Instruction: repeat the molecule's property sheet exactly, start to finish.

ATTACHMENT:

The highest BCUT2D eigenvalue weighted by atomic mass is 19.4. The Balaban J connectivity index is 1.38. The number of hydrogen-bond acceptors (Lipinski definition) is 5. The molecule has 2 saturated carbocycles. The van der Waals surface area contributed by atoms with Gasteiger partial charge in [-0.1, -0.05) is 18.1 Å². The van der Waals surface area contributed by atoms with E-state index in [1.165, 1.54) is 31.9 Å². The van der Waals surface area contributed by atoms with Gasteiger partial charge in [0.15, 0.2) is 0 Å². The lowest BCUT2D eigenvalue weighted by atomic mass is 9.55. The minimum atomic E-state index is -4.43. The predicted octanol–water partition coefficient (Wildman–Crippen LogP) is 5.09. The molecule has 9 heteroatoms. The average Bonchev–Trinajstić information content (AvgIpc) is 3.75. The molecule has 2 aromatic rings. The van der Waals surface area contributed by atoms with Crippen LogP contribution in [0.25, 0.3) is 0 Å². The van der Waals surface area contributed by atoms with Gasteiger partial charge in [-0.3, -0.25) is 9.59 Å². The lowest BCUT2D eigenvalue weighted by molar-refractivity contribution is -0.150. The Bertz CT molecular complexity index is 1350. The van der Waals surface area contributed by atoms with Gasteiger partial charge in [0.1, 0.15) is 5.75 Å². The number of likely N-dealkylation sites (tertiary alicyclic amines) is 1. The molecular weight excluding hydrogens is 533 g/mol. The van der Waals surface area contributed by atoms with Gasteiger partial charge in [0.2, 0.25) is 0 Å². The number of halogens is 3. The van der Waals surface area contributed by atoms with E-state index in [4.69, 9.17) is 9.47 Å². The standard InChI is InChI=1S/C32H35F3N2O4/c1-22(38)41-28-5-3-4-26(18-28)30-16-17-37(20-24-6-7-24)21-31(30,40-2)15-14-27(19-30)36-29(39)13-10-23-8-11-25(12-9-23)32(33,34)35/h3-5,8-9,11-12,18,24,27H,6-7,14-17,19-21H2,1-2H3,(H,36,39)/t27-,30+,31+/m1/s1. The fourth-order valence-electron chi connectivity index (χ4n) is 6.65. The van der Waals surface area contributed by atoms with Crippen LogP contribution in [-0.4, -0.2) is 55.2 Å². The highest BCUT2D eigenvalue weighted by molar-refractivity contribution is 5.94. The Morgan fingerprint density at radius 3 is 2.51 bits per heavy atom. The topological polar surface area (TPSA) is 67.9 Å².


The highest BCUT2D eigenvalue weighted by atomic mass is 19.4. The Balaban J connectivity index is 1.38. The number of hydrogen-bond acceptors (Lipinski definition) is 5. The molecule has 2 saturated carbocycles. The van der Waals surface area contributed by atoms with Gasteiger partial charge in [-0.1, -0.05) is 18.1 Å². The van der Waals surface area contributed by atoms with E-state index in [1.165, 1.54) is 31.9 Å². The van der Waals surface area contributed by atoms with Gasteiger partial charge in [0.15, 0.2) is 0 Å². The lowest BCUT2D eigenvalue weighted by atomic mass is 9.55. The minimum atomic E-state index is -4.43. The predicted octanol–water partition coefficient (Wildman–Crippen LogP) is 5.09. The molecule has 9 heteroatoms. The average Bonchev–Trinajstić information content (AvgIpc) is 3.75. The molecule has 2 aromatic rings. The van der Waals surface area contributed by atoms with Crippen LogP contribution in [0.25, 0.3) is 0 Å². The van der Waals surface area contributed by atoms with Gasteiger partial charge in [-0.3, -0.25) is 9.59 Å². The lowest BCUT2D eigenvalue weighted by molar-refractivity contribution is -0.150. The Bertz CT molecular complexity index is 1350. The van der Waals surface area contributed by atoms with Gasteiger partial charge in [0.1, 0.15) is 5.75 Å². The number of likely N-dealkylation sites (tertiary alicyclic amines) is 1. The molecular weight excluding hydrogens is 533 g/mol. The van der Waals surface area contributed by atoms with Gasteiger partial charge in [0.2, 0.25) is 0 Å². The number of halogens is 3. The van der Waals surface area contributed by atoms with E-state index in [4.69, 9.17) is 9.47 Å². The standard InChI is InChI=1S/C32H35F3N2O4/c1-22(38)41-28-5-3-4-26(18-28)30-16-17-37(20-24-6-7-24)21-31(30,40-2)15-14-27(19-30)36-29(39)13-10-23-8-11-25(12-9-23)32(33,34)35/h3-5,8-9,11-12,18,24,27H,6-7,14-17,19-21H2,1-2H3,(H,36,39)/t27-,30+,31+/m1/s1. The fourth-order valence-electron chi connectivity index (χ4n) is 6.65. The van der Waals surface area contributed by atoms with Crippen LogP contribution in [-0.4, -0.2) is 55.2 Å². The highest BCUT2D eigenvalue weighted by molar-refractivity contribution is 5.94. The Morgan fingerprint density at radius 3 is 2.51 bits per heavy atom. The topological polar surface area (TPSA) is 67.9 Å².